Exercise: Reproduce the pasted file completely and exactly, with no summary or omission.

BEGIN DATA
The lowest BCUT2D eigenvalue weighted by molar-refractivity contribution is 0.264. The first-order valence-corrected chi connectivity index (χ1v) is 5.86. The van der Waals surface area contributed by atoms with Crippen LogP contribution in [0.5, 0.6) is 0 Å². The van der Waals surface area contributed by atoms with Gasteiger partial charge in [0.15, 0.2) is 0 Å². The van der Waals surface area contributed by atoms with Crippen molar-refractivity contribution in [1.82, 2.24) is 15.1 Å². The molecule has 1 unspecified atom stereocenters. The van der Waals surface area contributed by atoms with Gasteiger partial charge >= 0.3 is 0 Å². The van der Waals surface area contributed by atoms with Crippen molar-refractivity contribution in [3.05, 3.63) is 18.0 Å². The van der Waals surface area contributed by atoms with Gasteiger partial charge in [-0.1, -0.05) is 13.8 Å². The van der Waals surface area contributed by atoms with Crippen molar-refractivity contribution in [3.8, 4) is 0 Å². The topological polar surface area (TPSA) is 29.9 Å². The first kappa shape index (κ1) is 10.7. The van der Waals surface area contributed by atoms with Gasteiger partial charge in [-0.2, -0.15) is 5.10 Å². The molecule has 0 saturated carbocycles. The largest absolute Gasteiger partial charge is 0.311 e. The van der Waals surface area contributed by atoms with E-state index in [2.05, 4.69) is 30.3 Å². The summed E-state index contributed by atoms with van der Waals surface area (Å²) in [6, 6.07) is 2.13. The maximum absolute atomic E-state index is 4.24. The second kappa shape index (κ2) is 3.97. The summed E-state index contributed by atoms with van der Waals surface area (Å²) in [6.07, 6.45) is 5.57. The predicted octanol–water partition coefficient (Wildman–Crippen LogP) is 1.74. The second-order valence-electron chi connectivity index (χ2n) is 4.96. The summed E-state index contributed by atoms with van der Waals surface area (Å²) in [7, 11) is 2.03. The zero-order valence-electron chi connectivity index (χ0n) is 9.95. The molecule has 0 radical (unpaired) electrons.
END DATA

The lowest BCUT2D eigenvalue weighted by molar-refractivity contribution is 0.264. The first-order valence-corrected chi connectivity index (χ1v) is 5.86. The van der Waals surface area contributed by atoms with Crippen LogP contribution in [0.5, 0.6) is 0 Å². The van der Waals surface area contributed by atoms with Gasteiger partial charge in [0.15, 0.2) is 0 Å². The van der Waals surface area contributed by atoms with Crippen molar-refractivity contribution in [1.82, 2.24) is 15.1 Å². The molecule has 1 unspecified atom stereocenters. The van der Waals surface area contributed by atoms with Gasteiger partial charge >= 0.3 is 0 Å². The van der Waals surface area contributed by atoms with Crippen molar-refractivity contribution in [3.05, 3.63) is 18.0 Å². The van der Waals surface area contributed by atoms with Gasteiger partial charge in [-0.1, -0.05) is 13.8 Å². The van der Waals surface area contributed by atoms with Crippen molar-refractivity contribution in [3.8, 4) is 0 Å². The topological polar surface area (TPSA) is 29.9 Å². The first kappa shape index (κ1) is 10.7. The van der Waals surface area contributed by atoms with Gasteiger partial charge in [-0.2, -0.15) is 5.10 Å². The molecule has 0 saturated carbocycles. The largest absolute Gasteiger partial charge is 0.311 e. The van der Waals surface area contributed by atoms with E-state index in [2.05, 4.69) is 30.3 Å². The summed E-state index contributed by atoms with van der Waals surface area (Å²) in [6, 6.07) is 2.13. The maximum absolute atomic E-state index is 4.24. The second kappa shape index (κ2) is 3.97. The summed E-state index contributed by atoms with van der Waals surface area (Å²) in [6.07, 6.45) is 5.57. The predicted octanol–water partition coefficient (Wildman–Crippen LogP) is 1.74. The second-order valence-electron chi connectivity index (χ2n) is 4.96. The summed E-state index contributed by atoms with van der Waals surface area (Å²) in [7, 11) is 2.03. The zero-order valence-electron chi connectivity index (χ0n) is 9.95. The molecule has 0 radical (unpaired) electrons.